Intervals are found initially by the name of the two notes, counting from the lower. Thus - C>E=maj3; C>Eb=min3; C>Ebb=dim3; C>E#=aug3. Finally, if you take C>F, it's a perfect 4, but if that F note is actually technically E#, then the interval is aug3, not P4. So, we don't, and can't, use no. of semitones as an absolute criterion.

...And another thing! Intervals couldn't be realated to scale notes per se. There are three minor scales, so for instance, the 'seventh' in the natural minor is m7, while the 'seventh' in harmonic is major 7. How could those facts relate to whether a scale is major or minor...

And yet another! To help understand intervals, try inverting them. Majors become minors, and vice versa, while augs become dims, and vice versa. Perfects stay perfect. The 'rule of 9' applies. So, inverse of m3 = M6. inverse of M7 is m2. Inverse of P5 =P4. Give it a try, it may help make sense, where logic sometimes isn't the best.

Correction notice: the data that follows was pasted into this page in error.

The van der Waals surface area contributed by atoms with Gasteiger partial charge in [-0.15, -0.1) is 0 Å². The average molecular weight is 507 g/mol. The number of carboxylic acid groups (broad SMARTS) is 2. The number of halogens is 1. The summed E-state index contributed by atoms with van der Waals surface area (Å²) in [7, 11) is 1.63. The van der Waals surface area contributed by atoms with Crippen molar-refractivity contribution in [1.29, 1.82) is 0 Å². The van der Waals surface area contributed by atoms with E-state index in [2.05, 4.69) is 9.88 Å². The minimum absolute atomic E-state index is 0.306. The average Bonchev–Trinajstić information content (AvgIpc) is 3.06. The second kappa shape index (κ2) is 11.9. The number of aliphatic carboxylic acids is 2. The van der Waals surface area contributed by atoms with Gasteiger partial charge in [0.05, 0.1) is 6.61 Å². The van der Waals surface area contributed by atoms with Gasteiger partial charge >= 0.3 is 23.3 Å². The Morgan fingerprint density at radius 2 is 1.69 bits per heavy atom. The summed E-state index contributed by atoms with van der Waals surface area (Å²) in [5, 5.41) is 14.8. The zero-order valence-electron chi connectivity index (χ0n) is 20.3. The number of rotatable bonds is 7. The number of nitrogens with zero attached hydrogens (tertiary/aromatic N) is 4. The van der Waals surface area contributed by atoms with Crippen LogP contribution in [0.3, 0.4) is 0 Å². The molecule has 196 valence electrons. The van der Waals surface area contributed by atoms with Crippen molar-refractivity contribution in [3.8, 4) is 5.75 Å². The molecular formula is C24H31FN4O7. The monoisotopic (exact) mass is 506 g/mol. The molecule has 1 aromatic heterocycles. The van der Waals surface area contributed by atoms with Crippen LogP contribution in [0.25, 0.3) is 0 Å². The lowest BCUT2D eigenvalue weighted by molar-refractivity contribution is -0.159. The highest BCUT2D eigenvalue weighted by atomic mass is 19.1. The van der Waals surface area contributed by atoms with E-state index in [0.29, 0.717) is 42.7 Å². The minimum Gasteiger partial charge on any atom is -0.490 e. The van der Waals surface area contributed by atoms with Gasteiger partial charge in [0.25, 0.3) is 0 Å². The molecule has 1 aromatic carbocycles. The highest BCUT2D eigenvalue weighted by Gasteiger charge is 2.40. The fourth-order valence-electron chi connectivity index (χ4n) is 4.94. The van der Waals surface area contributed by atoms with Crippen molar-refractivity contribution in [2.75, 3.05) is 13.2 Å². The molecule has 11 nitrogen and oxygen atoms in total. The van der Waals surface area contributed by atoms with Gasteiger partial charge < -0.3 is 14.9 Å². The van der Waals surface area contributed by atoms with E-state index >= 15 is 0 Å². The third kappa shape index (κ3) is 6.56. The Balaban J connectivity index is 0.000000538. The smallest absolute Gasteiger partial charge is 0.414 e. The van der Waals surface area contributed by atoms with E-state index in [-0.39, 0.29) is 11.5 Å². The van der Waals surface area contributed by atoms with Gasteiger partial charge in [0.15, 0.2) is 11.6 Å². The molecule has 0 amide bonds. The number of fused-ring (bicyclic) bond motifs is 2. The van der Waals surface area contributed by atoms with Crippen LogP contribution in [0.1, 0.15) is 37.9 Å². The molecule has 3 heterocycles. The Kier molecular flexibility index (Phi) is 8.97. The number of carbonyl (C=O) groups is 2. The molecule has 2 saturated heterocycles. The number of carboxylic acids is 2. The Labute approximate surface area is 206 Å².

| improve this answer | |
1

First, I will answer the question in your title: can you find an interval and define it [based on the scale in which the interval occurs]? The answer is definitively "no." The names of intervals do not always match the names of the scale in which those intervals occur.

To illustrate this, let's compare a few different C scales:

C Lydian:         C  D  E  F# G  A  B
                  1  2  3  #4 5  6  7

C major:          C  D  E  F  G  A  B
                  1  2  3  4  5  6  7

C Mixolydian:     C  D  E  F  G  A  Bb
                  1  2  3  4  5  6  b7

C Dorian minor:   C  D  Eb F  G  A  Bb
                  1  2  b3 4  5  6  b7

C natural minor:  C  D  Eb F  G  Ab Bb
                  1  2  b3 4  5  b6 b7

C Phrygian:       C  Db Eb F  G  Ab Bb
                  1  b2 b3 4  5  b6 b7

C Locrian:        C  Db Eb F  Gb Ab Bb
                  1  b2 b3 4  b5 b6 b7